Commercial Law (Law514) Written mini-research assignment (Value: 30%)
Word Count: 1,500-2,000 max (including references and footnotes)
Raj responded to an advertisement in The Australian (newspaper) for a position as a para-legal in a law firm in the City of Darwin. The position involved the successful applicant undertaking basic office-work, including filing legal documents at court, managing the mail-room and reporting directly to a litigation partner of the NT-based firm.
Raj had just completed his degree in business law at the University of Adelaide and was excited when asked in for an interview. Mr Snowden, the managing partner who interviewed Raj was very impressed and hired Raj on the spot to start in four weeks’ time. Raj was given a contract to sign and, as contract law was his favourite subject at uni, he studied the terms of the contract very carefully. He noticed that a clause in the contract stated that in the event of Raj leaving the firm he could not work in any other NT law firm for a period of 12 months from the date of leaving the firm. He thought that sounded a bit unfair but wanted the job so badly he never questioned it further. The salary package also included the use of a car space in the garage under the building, but the contract specifically said that the firm would not take any responsibility for the vehicle whatsoever if it was left in the designated space ‘after hours’. Normal office hours for Raj were between 8am-6pm although it was common practice for staff to work a little longer. Another term in the contract said that on the successful completion of Raj’s probationary period of 6 months, he would have the opportunity move to the firm’s Adelaide office for a period of further orientation and development. One of the main reasons Raj applied for this position was because he wanted to eventually move back to Adelaide where he has family nearby.
In the first two weeks after Raj started the job, one of the firm’s clients, Ms Fifield, claimed that she was overcharged and is blaming Raj for some incompetence in calculating the bill. Raj disagrees. She is contemplating a costs appeal against the firm. In the third week, Raj is accused of asking a client with a special disability (vision impaired) to sign a document that is different to the one the client thinks it is. Raj is reported to the managing partner for this incident even though he claims he had not done this. From Raj’s perspective all he had asked the client to do was to sign a form that indicated he was aware of the costs disclosure document and that this had been fully explained. However, the client later said he thought he was signing a legal document allowing his daughter power of attorney over his financial affairs and now felt confused and that the firm was asking him to pay too much in legal fees.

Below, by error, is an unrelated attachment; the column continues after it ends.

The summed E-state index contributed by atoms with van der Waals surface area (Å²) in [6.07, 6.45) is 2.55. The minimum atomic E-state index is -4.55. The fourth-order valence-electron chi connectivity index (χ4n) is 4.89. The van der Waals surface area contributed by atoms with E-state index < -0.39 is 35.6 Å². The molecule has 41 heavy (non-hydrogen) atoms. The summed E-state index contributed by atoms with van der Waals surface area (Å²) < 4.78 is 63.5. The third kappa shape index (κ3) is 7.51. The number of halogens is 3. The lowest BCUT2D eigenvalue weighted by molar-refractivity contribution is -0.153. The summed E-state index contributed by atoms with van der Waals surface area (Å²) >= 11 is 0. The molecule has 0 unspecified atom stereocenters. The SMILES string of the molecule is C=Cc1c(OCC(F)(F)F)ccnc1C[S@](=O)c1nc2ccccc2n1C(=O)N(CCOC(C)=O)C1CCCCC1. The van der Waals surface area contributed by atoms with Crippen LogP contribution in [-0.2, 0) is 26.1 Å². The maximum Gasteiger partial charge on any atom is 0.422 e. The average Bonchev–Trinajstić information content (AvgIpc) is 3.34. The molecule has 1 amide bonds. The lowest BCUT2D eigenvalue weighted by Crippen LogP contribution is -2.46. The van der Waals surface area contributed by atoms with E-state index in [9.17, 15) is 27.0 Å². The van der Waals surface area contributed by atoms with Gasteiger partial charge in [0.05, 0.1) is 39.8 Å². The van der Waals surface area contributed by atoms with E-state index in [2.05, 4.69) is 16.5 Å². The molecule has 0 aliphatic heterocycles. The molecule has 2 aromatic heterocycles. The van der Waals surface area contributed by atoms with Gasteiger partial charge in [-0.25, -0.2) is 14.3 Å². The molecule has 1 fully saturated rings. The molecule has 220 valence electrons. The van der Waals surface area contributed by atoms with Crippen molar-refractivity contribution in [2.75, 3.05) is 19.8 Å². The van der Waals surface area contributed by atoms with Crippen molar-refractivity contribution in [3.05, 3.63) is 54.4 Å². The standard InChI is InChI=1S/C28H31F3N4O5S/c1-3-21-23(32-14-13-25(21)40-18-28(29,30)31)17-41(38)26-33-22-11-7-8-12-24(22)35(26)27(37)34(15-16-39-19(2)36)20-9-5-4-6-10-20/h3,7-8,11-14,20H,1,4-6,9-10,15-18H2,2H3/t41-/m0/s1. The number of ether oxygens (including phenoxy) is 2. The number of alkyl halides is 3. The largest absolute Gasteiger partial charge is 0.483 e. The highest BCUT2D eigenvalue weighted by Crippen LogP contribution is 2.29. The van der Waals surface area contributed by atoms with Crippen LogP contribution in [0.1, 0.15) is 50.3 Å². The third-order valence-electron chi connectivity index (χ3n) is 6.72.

The following week, Raj is involved in assisting on a piece of litigation involving a builder (named Jerry) who had not been paid for half the work he did on building a house. He was sacked because the owner wasn’t happy with his work and Jerry had not been paid anything for what he did. Jerry disagrees the work was sub-standard had he not signed the contract which his builders licence required him to do. He asked Raj whether contract law could provide him with a remedy.
After 12 months Raj takes three weeks leave and when he returned he was asked to work
until 7.30pm on his first day back. When he was finished for the day he left his car in its
usual car space while he went to get some take away dinner nearby. When he returned at
around 7.55pm he discovered that his car had been broken into in the car park under the
building. His mobile phone and laptop were stolen and the car’s driver’s side door-lock
damaged. Raj’s boss refused to compensate Raj for the damage done to his car or reimburse
him for his stolen mobile and laptop because the contract did not specifically cover for loss or
damage incurred to an employee’s property ‘after hours’. He was told to claim it on insurance
(but he does not have adequate insurance coverage). Raj had not been transferred to the
Adelaide office as indicated when he signed his contract and he leaves the firm to join
another legal practice within Darwin City. Raj’s former boss is now contemplating legal
action to prevent Raj from taking this new job as it is in breach of a condition of his contract
(i.e. by not waiting the required 12 months to find a similar position in the NT) as he fears
Raj may have enough information on the firm to take clients to the rival firm.
Identify as many legal issues as you can find in this scenario. Briefly advise Raj on each of
them and justify your answer with reference to relevant case law. (NB. Although the
scenario is in a work environment, the main aim is to apply the general principles of contract
law to the issues you identify. Show all your references and remember that references and
footnotes are a part of the word count. Do not exceed the word limit.)